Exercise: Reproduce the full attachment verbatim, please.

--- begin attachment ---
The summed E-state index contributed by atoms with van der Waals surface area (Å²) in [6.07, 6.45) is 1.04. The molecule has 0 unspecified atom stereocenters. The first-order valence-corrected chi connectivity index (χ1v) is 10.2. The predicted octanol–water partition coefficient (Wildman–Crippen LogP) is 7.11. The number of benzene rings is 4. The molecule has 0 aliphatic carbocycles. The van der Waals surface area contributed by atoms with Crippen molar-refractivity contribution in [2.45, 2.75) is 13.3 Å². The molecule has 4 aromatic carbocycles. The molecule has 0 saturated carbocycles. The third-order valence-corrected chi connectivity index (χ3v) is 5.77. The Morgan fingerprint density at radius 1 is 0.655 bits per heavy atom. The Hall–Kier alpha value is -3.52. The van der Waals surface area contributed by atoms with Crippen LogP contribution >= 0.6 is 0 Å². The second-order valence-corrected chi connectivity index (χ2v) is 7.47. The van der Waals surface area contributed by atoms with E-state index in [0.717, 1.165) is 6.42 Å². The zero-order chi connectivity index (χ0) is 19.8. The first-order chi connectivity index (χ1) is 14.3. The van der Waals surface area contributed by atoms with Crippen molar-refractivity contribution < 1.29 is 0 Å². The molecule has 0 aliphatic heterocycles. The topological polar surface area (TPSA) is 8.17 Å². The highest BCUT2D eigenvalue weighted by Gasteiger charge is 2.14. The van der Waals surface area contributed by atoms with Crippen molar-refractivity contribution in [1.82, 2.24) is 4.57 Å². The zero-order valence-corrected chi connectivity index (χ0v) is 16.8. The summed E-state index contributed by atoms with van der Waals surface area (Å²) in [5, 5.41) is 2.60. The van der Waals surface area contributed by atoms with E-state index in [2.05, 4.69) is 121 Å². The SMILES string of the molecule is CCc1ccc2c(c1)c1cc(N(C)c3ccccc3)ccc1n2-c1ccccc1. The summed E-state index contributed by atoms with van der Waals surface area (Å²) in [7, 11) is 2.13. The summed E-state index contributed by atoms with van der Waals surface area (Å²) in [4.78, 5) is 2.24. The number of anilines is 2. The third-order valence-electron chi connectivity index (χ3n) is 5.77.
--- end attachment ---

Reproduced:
The summed E-state index contributed by atoms with van der Waals surface area (Å²) in [6.07, 6.45) is 1.04. The molecule has 0 unspecified atom stereocenters. The first-order valence-corrected chi connectivity index (χ1v) is 10.2. The predicted octanol–water partition coefficient (Wildman–Crippen LogP) is 7.11. The number of benzene rings is 4. The molecule has 0 aliphatic carbocycles. The van der Waals surface area contributed by atoms with Crippen molar-refractivity contribution in [2.45, 2.75) is 13.3 Å². The molecule has 4 aromatic carbocycles. The molecule has 0 saturated carbocycles. The third-order valence-corrected chi connectivity index (χ3v) is 5.77. The Morgan fingerprint density at radius 1 is 0.655 bits per heavy atom. The Hall–Kier alpha value is -3.52. The van der Waals surface area contributed by atoms with Crippen LogP contribution >= 0.6 is 0 Å². The second-order valence-corrected chi connectivity index (χ2v) is 7.47. The van der Waals surface area contributed by atoms with E-state index in [0.717, 1.165) is 6.42 Å². The zero-order chi connectivity index (χ0) is 19.8. The first-order chi connectivity index (χ1) is 14.3. The van der Waals surface area contributed by atoms with Crippen molar-refractivity contribution < 1.29 is 0 Å². The molecule has 0 aliphatic heterocycles. The topological polar surface area (TPSA) is 8.17 Å². The highest BCUT2D eigenvalue weighted by Gasteiger charge is 2.14. The van der Waals surface area contributed by atoms with Crippen molar-refractivity contribution in [1.82, 2.24) is 4.57 Å². The zero-order valence-corrected chi connectivity index (χ0v) is 16.8. The summed E-state index contributed by atoms with van der Waals surface area (Å²) in [5, 5.41) is 2.60. The van der Waals surface area contributed by atoms with E-state index in [2.05, 4.69) is 121 Å². The SMILES string of the molecule is CCc1ccc2c(c1)c1cc(N(C)c3ccccc3)ccc1n2-c1ccccc1. The summed E-state index contributed by atoms with van der Waals surface area (Å²) in [7, 11) is 2.13. The summed E-state index contributed by atoms with van der Waals surface area (Å²) in [4.78, 5) is 2.24. The number of anilines is 2. The third-order valence-electron chi connectivity index (χ3n) is 5.77.